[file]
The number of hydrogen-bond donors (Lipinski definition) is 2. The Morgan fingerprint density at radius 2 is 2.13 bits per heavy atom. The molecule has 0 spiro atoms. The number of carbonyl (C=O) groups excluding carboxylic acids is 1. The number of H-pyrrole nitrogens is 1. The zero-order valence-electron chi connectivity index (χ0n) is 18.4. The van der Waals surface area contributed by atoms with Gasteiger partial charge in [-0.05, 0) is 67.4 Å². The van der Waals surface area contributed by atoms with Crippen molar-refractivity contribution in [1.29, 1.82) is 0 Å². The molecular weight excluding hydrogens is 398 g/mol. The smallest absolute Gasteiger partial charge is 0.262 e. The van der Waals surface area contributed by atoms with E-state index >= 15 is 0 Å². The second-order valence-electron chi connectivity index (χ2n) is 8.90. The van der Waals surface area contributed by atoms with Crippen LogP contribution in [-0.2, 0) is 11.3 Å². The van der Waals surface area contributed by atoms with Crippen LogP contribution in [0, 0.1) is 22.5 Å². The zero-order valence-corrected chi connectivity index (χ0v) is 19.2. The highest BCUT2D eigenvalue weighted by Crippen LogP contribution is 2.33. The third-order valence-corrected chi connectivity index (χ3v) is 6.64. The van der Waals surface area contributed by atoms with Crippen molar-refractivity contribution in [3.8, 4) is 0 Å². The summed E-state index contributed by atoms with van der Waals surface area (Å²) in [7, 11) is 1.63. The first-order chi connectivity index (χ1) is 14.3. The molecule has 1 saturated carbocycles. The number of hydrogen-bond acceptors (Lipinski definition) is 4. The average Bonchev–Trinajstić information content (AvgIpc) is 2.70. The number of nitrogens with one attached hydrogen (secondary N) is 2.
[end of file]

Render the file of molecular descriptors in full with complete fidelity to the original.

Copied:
The number of hydrogen-bond donors (Lipinski definition) is 2. The Morgan fingerprint density at radius 2 is 2.13 bits per heavy atom. The molecule has 0 spiro atoms. The number of carbonyl (C=O) groups excluding carboxylic acids is 1. The number of H-pyrrole nitrogens is 1. The zero-order valence-electron chi connectivity index (χ0n) is 18.4. The van der Waals surface area contributed by atoms with Gasteiger partial charge in [-0.05, 0) is 67.4 Å². The van der Waals surface area contributed by atoms with Crippen molar-refractivity contribution in [1.29, 1.82) is 0 Å². The molecular weight excluding hydrogens is 398 g/mol. The smallest absolute Gasteiger partial charge is 0.262 e. The van der Waals surface area contributed by atoms with E-state index >= 15 is 0 Å². The second-order valence-electron chi connectivity index (χ2n) is 8.90. The van der Waals surface area contributed by atoms with Crippen LogP contribution in [-0.2, 0) is 11.3 Å². The van der Waals surface area contributed by atoms with Crippen LogP contribution in [0, 0.1) is 22.5 Å². The zero-order valence-corrected chi connectivity index (χ0v) is 19.2. The highest BCUT2D eigenvalue weighted by Crippen LogP contribution is 2.33. The third-order valence-corrected chi connectivity index (χ3v) is 6.64. The van der Waals surface area contributed by atoms with Crippen molar-refractivity contribution in [3.8, 4) is 0 Å². The summed E-state index contributed by atoms with van der Waals surface area (Å²) in [7, 11) is 1.63. The first-order chi connectivity index (χ1) is 14.3. The molecule has 1 saturated carbocycles. The number of hydrogen-bond acceptors (Lipinski definition) is 4. The average Bonchev–Trinajstić information content (AvgIpc) is 2.70. The number of nitrogens with one attached hydrogen (secondary N) is 2.